THE FILM AND WE WERE ONCE CHILDREN

Lightyear Entertainment CEO Arnie Holland has announced the acquisition of A-ha: The Movie and We Were Once Kids, two films that debuted with great success earlier this year at the Tribeca Film Festival.

Both films are about established historical brands – A-ha: The Movie celebrates the 40th anniversary of the irresistible pop song and music video Take on Me – still one of the most played songs of the last millennium – and reveals the ability of group to overcome personal differences while continuing to tour and make music together, remaining popular around the world; while We Were Once Kids takes a look at the lives of the children who featured in the 1995 Larry Clark Miramax classic, Kids. Each title will hit theaters in the US and Canada, starting April 8 with A-ha: The Movie in New York City, Los Angeles and other Top 10 markets; We Were Once Kids will open in May.

“The subject of these two documentaries is a legend,” said Holland. “I’m sure there isn’t a living person who doesn’t immediately know the song Take on Me but the band’s runaway success and creative clashes are just as fascinating. Released 24 years before Spotify was created, Take However, recently I got a billion streams on this platform alone. Meanwhile, children, whose survivors are now adults, have helped revolutionize the brutal and inextricable guerrilla-style cinema that is now so caught up. for granted, but their rise to both fame and infamy provide some heartbreaking life experiences and thoughts. These are excellent, thought-provoking films, both of which have substantial fan bases already in place. . We’re going to have fun with these two. “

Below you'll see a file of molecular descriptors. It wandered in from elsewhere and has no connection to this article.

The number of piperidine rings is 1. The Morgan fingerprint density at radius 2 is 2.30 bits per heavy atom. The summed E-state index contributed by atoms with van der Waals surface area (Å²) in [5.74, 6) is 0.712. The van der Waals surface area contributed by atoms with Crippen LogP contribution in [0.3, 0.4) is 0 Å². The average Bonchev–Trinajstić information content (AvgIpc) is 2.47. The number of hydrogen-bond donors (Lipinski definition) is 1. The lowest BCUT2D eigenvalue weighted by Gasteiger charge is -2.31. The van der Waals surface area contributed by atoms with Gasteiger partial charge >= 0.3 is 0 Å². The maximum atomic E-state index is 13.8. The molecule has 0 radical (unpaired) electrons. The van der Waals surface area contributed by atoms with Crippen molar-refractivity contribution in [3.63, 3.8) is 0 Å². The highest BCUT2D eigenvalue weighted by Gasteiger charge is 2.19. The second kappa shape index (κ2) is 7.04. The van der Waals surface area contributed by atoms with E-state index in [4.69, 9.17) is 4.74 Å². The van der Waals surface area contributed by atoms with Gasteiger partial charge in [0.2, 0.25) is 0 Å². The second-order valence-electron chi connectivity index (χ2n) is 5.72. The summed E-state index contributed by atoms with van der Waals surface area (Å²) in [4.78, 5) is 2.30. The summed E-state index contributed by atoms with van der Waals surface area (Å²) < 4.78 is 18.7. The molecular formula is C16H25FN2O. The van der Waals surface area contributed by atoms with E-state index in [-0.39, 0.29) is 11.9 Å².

Hailing from a small town in Norway, the synth-pop trio of keyboardist Magne Furuholmen, singer Morten Harket and guitarist Pål Waktaar-Savoy became global thrills and crushes overnight when they released Take On Me with his revolutionary pencil animation video. Their newfound fame overshadowed their initial dream of making music and each of them took different paths to return to what they loved most.

The film features candid, at times tense, interviews of the band as well as never-before-seen behind-the-scenes footage that reveals the depth of their musical talent, skills, and ambitions often hidden behind their popstar image. Since 1985, A-ha has continued to fill arenas around the world, released 15 albums that have sold over 55 million copies, won eight MTV Awards, won Grammy and American Music Awards nominations , held a Guinness World Record – for the highest paying audience at a pop concert with 198,000 people – and were named knights. A-ha: The film is directed by Thomas Robsahm. The producers are Yngvie Saether, Tore Buvarp, Thomas Robsahm, Esther van Messel

In support of A-ha: The Movie, the band will perform live, also in April, at New York’s Radio City Music Hall – their first comeback in 35 years – and three already sold-out concerts at the Wiltern Theater. from Los Angeles.

We Were Once Kids is a surprisingly personal documentary about real people that inspired the cult Larry Clark Kids movie, distributed by Miramax Films.